Over 100,000 people were evacuated amid the worst flooding in decades

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ORSK, Russia, April 9 (Reuters) – Russia and Kazakhstan ordered more than 100,000 people to evacuate after swiftly melting snow swelled mighty rivers beyond bursting point in the worst flooding in the area for at least 70 years.
“I am calling for caution and for those in flooded districts to evacuate promptly,” Denis Pasler said on Telegram.
Russia’s Emergencies Ministry said water levels had declined in a number of areas but described the situation as “still difficult”.
The Ural is Europe’s third longest river, which flows through Russia and Kazakhstan into the Caspian.
EVACUATION ORDER Sirens in Kurgan, a city on the Tobol river, a tributary of the Irtysh, warned people to evacuate immediately.
President Vladimir Putin spoke to President Kassym-Jomart Tokayev of Kazakhstan, where over 86,000 people have been evacuated due to flooding.
The most severely hit areas are Atyrau, Aktobe, Akmola, Kostanai, Eastern Kazakhstan, Northern Kazakhstan and Pavlodar regions, most of which border Russia and are crossed by rivers originating in Russia such as the Ural and the Tobol.
In Kurgan, water levels were rising in the Tobol and Russia said 19,000 people were at risk in the region.


ORSK, Russia, April 9 (Reuters) – Following rapidly melting snow that caused powerful rivers to swell to the brink of disaster—the worst flooding to hit the region in at least 70 years—more than 100,000 people were ordered to evacuate by Russia and Kazakhstan.

Numerous settlements in the Ural Mountains, Siberia, and parts of Kazakhstan near rivers like the Ural and Tobol were inundated by the flood of melt water, which, according to local officials, rose to the highest levels ever recorded in a matter of hours by meters (yards).

The regional governor reported that late on Tuesday, the Ural River in Orenburg, a city of about 550,000 people, rose to 9 points31 meters (30 points5 feet), above the critical level of 9 points30 meters. He cautioned locals in high-risk areas to leave.

On Telegram, Denis Pasler stated, “I am urging caution and for those in flooded districts to evacuate as soon as possible.”.

People in the city paddled along roads like rivers. There was strengthening of embankments and dams.

Last Friday, floods in the city of Orsk caused an embankment dam to collapse upstream on the Ural.

According to regional authorities, the water level in Orsk has dropped by 21 centimeters (8.27 inches) and is currently at 9.07 meters, which is still significantly higher than the designated danger level of roughly 7 meters. Although water levels have dropped in several locations, the situation is still “difficult,” according to Russia’s Emergencies Ministry.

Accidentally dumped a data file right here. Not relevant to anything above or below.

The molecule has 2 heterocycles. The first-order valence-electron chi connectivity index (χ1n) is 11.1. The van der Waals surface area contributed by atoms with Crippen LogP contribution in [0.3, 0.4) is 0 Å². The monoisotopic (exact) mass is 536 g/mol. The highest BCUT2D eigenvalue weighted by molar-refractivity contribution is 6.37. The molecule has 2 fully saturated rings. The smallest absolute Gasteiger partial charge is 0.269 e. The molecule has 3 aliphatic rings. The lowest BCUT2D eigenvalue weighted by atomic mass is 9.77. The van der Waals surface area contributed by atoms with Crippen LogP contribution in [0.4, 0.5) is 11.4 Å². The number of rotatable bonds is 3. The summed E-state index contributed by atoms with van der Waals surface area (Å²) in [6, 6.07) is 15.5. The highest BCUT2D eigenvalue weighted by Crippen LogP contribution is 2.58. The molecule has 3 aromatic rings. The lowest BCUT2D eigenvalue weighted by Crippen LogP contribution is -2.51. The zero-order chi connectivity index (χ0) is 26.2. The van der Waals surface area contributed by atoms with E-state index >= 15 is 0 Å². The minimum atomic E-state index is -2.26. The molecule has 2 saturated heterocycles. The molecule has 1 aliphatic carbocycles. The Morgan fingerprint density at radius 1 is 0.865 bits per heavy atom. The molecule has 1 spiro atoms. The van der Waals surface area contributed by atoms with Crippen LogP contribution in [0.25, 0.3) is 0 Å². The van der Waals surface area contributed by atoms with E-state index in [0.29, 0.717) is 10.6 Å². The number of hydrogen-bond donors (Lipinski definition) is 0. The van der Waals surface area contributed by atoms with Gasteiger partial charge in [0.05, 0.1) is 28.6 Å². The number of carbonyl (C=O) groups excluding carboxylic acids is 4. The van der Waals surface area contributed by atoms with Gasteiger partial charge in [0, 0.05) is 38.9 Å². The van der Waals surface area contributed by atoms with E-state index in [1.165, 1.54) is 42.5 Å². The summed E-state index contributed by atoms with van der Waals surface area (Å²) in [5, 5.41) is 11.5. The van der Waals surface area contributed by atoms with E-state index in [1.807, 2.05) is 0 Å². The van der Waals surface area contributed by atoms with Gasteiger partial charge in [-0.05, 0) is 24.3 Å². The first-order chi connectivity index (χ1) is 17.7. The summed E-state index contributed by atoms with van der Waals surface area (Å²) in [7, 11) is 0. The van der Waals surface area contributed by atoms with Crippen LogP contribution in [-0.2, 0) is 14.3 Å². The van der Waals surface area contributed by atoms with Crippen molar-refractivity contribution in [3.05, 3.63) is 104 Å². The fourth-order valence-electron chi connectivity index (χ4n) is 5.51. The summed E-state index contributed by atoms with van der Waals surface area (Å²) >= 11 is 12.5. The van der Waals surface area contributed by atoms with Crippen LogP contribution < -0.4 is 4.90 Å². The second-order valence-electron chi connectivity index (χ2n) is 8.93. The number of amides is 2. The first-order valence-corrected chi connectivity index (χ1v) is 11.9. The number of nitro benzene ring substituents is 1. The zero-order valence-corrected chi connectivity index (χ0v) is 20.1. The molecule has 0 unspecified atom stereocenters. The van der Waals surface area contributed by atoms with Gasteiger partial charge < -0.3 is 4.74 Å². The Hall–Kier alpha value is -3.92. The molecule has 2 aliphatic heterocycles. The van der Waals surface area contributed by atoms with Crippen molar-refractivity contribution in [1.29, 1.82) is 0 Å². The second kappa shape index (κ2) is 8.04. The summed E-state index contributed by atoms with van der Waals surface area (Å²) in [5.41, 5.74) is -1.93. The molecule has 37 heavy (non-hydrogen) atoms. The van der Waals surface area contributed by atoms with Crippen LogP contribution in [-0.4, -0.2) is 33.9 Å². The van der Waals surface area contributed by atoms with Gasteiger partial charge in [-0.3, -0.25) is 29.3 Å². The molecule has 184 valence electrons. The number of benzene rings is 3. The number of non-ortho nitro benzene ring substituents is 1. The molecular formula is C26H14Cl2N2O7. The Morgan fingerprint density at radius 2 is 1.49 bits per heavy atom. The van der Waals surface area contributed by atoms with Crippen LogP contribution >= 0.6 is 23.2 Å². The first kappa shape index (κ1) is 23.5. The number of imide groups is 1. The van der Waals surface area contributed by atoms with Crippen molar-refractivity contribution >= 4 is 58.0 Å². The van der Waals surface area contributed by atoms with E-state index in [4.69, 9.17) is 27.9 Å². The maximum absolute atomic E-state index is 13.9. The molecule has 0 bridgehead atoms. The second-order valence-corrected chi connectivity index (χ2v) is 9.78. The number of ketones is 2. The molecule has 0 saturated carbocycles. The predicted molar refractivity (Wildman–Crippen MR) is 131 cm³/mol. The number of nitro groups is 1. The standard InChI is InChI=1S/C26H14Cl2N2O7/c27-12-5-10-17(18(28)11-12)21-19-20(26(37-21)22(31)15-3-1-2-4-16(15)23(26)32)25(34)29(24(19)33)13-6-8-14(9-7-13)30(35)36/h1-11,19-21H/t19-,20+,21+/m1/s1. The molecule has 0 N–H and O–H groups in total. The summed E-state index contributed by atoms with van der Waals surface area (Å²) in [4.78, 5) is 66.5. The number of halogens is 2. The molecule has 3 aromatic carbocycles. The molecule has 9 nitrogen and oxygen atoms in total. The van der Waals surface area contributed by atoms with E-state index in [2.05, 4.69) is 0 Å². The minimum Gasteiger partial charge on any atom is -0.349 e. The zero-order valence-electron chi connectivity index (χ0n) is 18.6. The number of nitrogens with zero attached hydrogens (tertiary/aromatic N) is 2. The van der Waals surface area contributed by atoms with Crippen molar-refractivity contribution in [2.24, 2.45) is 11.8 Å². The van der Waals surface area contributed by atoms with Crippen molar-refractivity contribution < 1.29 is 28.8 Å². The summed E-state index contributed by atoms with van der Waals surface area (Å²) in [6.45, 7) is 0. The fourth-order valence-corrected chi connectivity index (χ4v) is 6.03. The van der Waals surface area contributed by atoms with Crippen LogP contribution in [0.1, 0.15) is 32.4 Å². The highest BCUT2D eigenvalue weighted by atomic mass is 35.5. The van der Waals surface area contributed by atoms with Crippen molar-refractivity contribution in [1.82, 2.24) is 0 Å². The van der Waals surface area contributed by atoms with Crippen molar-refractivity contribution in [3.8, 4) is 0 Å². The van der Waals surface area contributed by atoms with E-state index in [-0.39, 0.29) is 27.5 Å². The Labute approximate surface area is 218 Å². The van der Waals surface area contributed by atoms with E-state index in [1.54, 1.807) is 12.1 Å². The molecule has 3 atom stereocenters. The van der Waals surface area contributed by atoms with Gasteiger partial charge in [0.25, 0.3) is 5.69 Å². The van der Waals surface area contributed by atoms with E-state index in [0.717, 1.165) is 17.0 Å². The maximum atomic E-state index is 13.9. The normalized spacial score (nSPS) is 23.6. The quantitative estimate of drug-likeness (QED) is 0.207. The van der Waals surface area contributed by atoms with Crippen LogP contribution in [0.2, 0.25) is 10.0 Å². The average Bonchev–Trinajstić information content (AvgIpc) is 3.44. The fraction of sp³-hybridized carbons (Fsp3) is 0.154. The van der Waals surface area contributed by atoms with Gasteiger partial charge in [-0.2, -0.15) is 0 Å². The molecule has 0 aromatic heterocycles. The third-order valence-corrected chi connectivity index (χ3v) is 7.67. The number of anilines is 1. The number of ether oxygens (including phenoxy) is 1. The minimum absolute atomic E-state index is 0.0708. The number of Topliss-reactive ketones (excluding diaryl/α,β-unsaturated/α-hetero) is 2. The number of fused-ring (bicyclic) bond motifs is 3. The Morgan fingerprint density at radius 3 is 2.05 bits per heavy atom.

The third-longest river in Europe, the Ural flows through Kazakhstan and Russia before emptying into the Caspian.

evacuee orders.

People were advised to leave Kurgan right away by sirens in the city on the Tobol River, a tributary of the Irtysh. Regional authorities forecasted a “difficult situation” through the end of April and stated that floodwaters would rise for the next three days.

Additionally, Tyumen, the largest hydrocarbon basin in the world and a major oil producing region of Western Siberia, was placed under state of emergency. As part of a regional tour assessing the risk of flooding, Alexander Kurenkov, the minister of emergencies, arrived in the city, according to Russian news agencies.

Reporters were informed by Kremlin Spokesman Dmitry Peskov that “the Kurgan and Tyumen regions are still facing difficult days.”. “A large amount of water is approaching. “.

President Kassym-Jomart Tokayev of Kazakhstan, whose country has experienced flooding that has forced over 86,000 people to flee, spoke with President Vladimir Putin. Tokayev stated that the floods were most likely the worst in eight decades.

Atyrau, Aktobe, Akmola, Kostanai, Eastern Kazakhstan, Northern Kazakhstan, and the Pavlodar regions—the majority of which border Russia and are traversed by Russian-originating rivers like the Ural and the Tobol—are the regions most severely affected.

Anger in Russia erupted in Orsk when at least 100 citizens chanted “shame on you” at local officials they believed had done too little and pleaded with the head of the Kremlin for assistance.

As local and emergency officials worked to contain the flood, Putin, according to the Kremlin, was receiving updates on the situation but did not have any immediate plans to visit the flood zone.

Drone footage captured traditional wooden Russian houses and the golden kupolas of Orthodox churches floating next to a vast body of water in Kurgan, an 800,000-person region.

Some people disregarded evacuation orders, according to Russian officials. Vadim Shumkov, the governor of Kurgan, asked the locals to heed the advisories.

Shumkov responded, “We know you very well: It is difficult to leave your belongings and relocate when the local authorities ask you to.”.

“It’s best if we all laugh at the hydrologists in the future and give thanks to God for the wonder of our shared redemption. But let’s carry it out while still alive. “.

Water levels in the Tobol were rising in Kurgan, and Russia reported that 19,000 people were in danger in the area.

The Ishim River in Siberia, a tributary of the Irtysh, was also expected to experience rising waters. The Ishim River, along with its parent, the Ob, makes up the seventh longest river system in the world.

Given that Russia experiences yearly snowmelt, it was initially unclear why this year’s floods were so bad. Global flooding has increased in frequency due to climate change, according to scientists.

editing by Miral Fahmy, Philippa Fletcher, Ed Osmond, and Ron Popeski; reporting by Reuters in Orsk; writing by Guy Faulconbridge in Moscow, Ozhas Auyezov in Almaty, and Lidia Kelly in Lisbon.

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